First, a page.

I was visiting recently with a fellow Berkeley parent while at the Washington Elementary School Fall Fair. He wanted to know if I was familiar with Measure D, and wanted to encourage me to support it.
Rather than avoid the topic, I agreed to indulge him and struck up a conversation about the pros and cons of this measure. After all, my family does not consume soda, and we have made healthy eating a cornerstone of our lifestyle. Additionally, I have been, and will continue to be, a huge supporter, with time and money, of Washington Elementary School’s cooking and gardening program.
I was in some of the meetings where this tax was discussed as a direct funding mechanism for BUSD’s Cooking and Gardening curriculum to replace the federal funds being lost as a result of shifting demographics in our community. Despite my typical anti-tax views, this seemed like a reasonable approach, particularly because I happen to believe that there is nothing more important to teach children about than how to grow, prepare and consume healthy nutritious food.
As it stands, despite a lot of lip service to the contrary, Measure D includes no mechanism to insure that these funds will go towards nutrition education for our kids. It also does not include diet soda drinks, for which there is a growing body of evidence suggesting these play a role in obesity and diabetes, while also being known human carcinogens. Excluding diet drinks, which is produced by the same demonic corporations that market the scourge of sugary beverages upon us, is a gross philosophical inconsistency with this measure. If the objective is to improve human health, why would we steer consumers to a worse product that enriches the same corporations? Between the general fund destination of these taxes, and the diet drink exclusion, it is apparent to me that the real purpose of this bill is to simply increase revenue for a city whose fiscal house is in complete disarray.
I asked my fellow parent why he was so eager to continue to shift personal responsibility away from parents and individuals and toward the government. He, like most Berkeley residents I have posed this same question to, looked troubled and confused by this question. He was not eager to engage me in this philosophical debate, and, right on queue, shifted the argument to one of “social justice”, and, characteristically, as a white male in Berkeley, was eager to point out the disproportionate impact that sugary drinks have on the poor and people of color.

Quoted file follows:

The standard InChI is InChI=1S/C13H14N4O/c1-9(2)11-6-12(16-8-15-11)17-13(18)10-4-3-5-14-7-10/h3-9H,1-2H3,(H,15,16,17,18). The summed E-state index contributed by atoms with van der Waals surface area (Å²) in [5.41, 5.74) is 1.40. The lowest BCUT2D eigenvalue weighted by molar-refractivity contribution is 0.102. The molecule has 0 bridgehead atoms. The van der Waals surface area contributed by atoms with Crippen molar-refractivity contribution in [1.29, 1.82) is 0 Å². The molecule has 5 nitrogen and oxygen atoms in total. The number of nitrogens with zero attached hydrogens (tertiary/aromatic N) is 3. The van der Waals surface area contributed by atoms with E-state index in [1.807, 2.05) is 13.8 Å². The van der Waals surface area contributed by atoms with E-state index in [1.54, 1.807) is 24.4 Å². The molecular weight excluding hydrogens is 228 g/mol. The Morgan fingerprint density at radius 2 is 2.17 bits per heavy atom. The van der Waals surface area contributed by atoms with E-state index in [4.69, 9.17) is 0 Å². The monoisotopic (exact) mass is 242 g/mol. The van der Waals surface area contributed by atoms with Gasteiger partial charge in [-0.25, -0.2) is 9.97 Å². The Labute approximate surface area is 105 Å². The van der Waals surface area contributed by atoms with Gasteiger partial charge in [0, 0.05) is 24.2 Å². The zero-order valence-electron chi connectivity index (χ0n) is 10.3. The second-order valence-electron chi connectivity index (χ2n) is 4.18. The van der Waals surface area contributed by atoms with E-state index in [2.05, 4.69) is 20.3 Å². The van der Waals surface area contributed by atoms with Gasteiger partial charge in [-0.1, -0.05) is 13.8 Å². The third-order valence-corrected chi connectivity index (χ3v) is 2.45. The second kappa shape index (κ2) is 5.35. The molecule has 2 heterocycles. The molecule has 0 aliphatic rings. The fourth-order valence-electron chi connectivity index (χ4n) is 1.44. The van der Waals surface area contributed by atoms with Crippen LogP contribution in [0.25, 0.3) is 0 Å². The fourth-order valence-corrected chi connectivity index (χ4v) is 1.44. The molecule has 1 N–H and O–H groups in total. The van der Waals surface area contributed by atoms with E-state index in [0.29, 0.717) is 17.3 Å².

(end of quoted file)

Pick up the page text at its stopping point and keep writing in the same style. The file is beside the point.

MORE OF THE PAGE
I indicated that it is apparent to me that statement may in fact be true, but it is unclear to me how handing a fiscally irresponsible city council additional resources will translate to better health outcomes for these groups. If these products are in fact addictive, and I believe they are, increasing their cost in Berkeley is only going to reduce the amount of resources the poor and minority communities have to spend on healthy food. They won’t eagerly sacrifice their addiction in exchange for broccoli and tofu. And, it will likely drive some people across the border to the numerous local municipalities that won’t have this tax, thereby increasing transportation expenses, and reducing the amount they have to spend on healthy food. I don’t have a public health degree, but as far as I can tell, neither of these options will result in better health outcomes for anyone.
The conversation went round and round for a bit. In the end we agreed to disagree. I believe that the Yes on Measure D campaign has good intentions, and they should be commended for their commitment to addressing a significant health crisis. I am all for reducing soda consumption and improving human health and happiness. I don’t think that this measure will accomplish either of these objectives. The result will be that this toothless Measure will pacify the only segment of the population willing to dedicate time, energy and resources to trying to solve this problem. The net effect will be the appearance of a program designed to help with no tangible benefit to society, an emotionally drained community of activist citizens, and another couple of bucks in the till that will buy the city a few more inches of rope to hang itself with.
Vote No on Measure D.
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